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Stephanie Hall is part of a growing trend in the florist trade to source flowers locally and in season. Her farm in North Carolina, Sassafras Fork Farm, has a two- acre plot dedicated to approximately 70 different varieties of cut flowers. Says Hall about the farmer-florist movement, “It’s a stark contrast to the conventionally grown, imported flowers of the commercial floral trade.”
Stephanie grew up in Chapel Hill, the daughter of a UNC professor. In 2011, she and her (just retired) father decided to start Sassafras Fork Farm, named for the native tree. The 150 acre plot of land had been in the family since 2000, an old tobacco farm that had not been in production for over a decade when they purchased it.
As soon as Stephanie started growing flowers she felt a deep connection to them. Says Hall, “There is a nostalgia I feel when I’m picking and arranging them that connects me to the past.” The growing season in NC is long, from April to the end of October, and she has been able to extend it further through the use of high tunnels and a passive solar greenhouse for seed starting. Only two months, December and January, are off limits to her, without a heated greenhouse.
As a result of her love of growing flowers, the farm’s priorities have changed. Instead of focusing on a great diversity of produce, there’s much more focus on flowers, which they call the “Petals” part of the business. Her father spends more of his time cultivating year round pastures for the cows, sheep and chickens, raised for grassfed meat, eggs and wool. But he also helps her by foraging for wild greenery, such as sassafras, wild blueberry, ferns, millets, sourwood, honeysuckle and river oats, which she uses abundantly in her arrangements.
Stephanie credits two formative events with helping her connect with others who share her passion for flowers, and giving her the confidence to stay the course. “Until I joined ASCFG [Association of Specialty Cut Flower Growers], “I used to think flowers would only be a small part of our business, but now I feel otherwise,” says Stephanie. At ASCFG conferences she is reminded that there are growers all across the country like her, who are making a career of growing flowers.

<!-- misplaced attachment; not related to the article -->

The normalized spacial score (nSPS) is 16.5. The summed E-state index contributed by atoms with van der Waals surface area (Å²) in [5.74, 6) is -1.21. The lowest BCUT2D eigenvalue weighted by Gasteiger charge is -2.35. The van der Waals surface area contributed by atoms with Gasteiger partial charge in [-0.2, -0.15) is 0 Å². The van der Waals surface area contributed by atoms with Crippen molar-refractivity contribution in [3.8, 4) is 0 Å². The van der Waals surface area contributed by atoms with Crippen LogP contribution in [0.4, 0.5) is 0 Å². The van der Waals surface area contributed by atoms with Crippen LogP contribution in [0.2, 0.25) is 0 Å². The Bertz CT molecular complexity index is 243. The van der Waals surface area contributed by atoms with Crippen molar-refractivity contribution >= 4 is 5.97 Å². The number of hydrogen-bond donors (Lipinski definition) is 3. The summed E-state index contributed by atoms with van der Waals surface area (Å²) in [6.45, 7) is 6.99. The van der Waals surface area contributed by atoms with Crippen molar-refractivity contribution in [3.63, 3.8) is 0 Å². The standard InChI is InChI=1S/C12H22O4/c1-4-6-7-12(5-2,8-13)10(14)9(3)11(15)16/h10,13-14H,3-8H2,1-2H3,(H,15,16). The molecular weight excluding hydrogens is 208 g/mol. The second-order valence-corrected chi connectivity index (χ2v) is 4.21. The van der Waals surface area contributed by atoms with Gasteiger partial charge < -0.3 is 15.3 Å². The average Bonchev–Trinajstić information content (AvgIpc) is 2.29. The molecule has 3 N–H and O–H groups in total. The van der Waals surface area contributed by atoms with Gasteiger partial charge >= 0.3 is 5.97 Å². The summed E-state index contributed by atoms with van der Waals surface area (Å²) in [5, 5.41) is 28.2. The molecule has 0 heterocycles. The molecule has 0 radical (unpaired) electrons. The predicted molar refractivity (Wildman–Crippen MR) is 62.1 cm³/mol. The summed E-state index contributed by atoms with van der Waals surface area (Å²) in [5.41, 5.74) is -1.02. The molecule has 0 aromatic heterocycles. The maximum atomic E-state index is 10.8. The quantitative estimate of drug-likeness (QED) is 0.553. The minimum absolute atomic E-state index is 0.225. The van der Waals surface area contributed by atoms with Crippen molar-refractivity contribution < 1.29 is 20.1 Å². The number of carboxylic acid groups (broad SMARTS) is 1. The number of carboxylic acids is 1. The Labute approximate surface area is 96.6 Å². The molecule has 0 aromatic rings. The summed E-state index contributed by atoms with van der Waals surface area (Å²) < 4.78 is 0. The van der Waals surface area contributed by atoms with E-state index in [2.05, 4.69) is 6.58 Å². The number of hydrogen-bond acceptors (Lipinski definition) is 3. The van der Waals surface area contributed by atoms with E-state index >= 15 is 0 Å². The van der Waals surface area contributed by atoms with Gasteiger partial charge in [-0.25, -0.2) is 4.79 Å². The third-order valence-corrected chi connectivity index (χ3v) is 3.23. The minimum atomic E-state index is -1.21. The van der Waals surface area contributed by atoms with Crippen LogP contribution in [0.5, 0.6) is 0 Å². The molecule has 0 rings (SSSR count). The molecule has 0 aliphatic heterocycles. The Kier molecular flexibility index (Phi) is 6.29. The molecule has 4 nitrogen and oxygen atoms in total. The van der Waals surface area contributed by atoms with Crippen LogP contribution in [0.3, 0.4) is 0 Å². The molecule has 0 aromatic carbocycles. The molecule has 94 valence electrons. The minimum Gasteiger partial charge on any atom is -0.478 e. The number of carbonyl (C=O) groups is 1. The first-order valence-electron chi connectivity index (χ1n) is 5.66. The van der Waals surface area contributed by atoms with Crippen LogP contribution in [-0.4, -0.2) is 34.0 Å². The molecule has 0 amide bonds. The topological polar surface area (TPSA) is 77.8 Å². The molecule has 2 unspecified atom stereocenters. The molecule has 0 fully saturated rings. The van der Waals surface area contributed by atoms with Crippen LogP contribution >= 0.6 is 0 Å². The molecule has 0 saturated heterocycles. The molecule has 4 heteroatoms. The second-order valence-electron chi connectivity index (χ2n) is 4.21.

The other thing that made a huge difference was meeting Erin Benzakein, founder of Floret in Washington’s Skagit Valley. In 2014, Stephanie attended Erin’s first “Farmer-Florist” workshop, and in 2015 she was invited to help with two workshops there. She says, “Through Erin I found the importance of cultivating beauty within my life as well as all the lives our flowers touch.” At the workshop she learned about intensive growing methods, producing more high quality blooms in a smaller space, seed starting, compost tea, marketing strategies and floral design skills.
I asked Stephanie what some of her favorite cut flowers are. They are ranunculus, anemones, allium, old-fashioned scented narcissus, peony tulips, dahlias and poppies. When I mentioned that poppies are not something one typically sees in traditional floral arrangements she agreed and said that poppies really need to be grown locally. They won’t survive a long flight across country or across international borders.
She gave me these tips on conditioning poppies: 1) Stage of harvest is critical: Cut the poppy when its buds are just splitting open. Always cut in the morning when stems are filled with water. 2) Post harvest treatment is the 2nd most important thing: Heat sear the ends with a flame OR boiling water for about 5 seconds and then put in fresh water. Following these steps you can get 5 days from your poppies.
These days three quarters of Stephanie’s floral business is selling to other florists in the area (“Many of them are jumping on the bandwagon and want locally grown flowers”, says Stephanie), farmers markets and specialty grocery stores. Stephanie is growing into designing for events, including weddings. When Stephanie was a bride herself just a year ago, they built a barn at the Farm to host her wedding. They plan to hold ‘farm to fork’ dinners and other events there in the future. But she wants to take it slowly. She’s following her heart, and is grateful for the passion she’s found in flowers.
To learn more about Stephanie Hall and Sassafras Fork Farm, order our free Womanswork catalog here. This article was written by Dorian Winslow of Womanswork.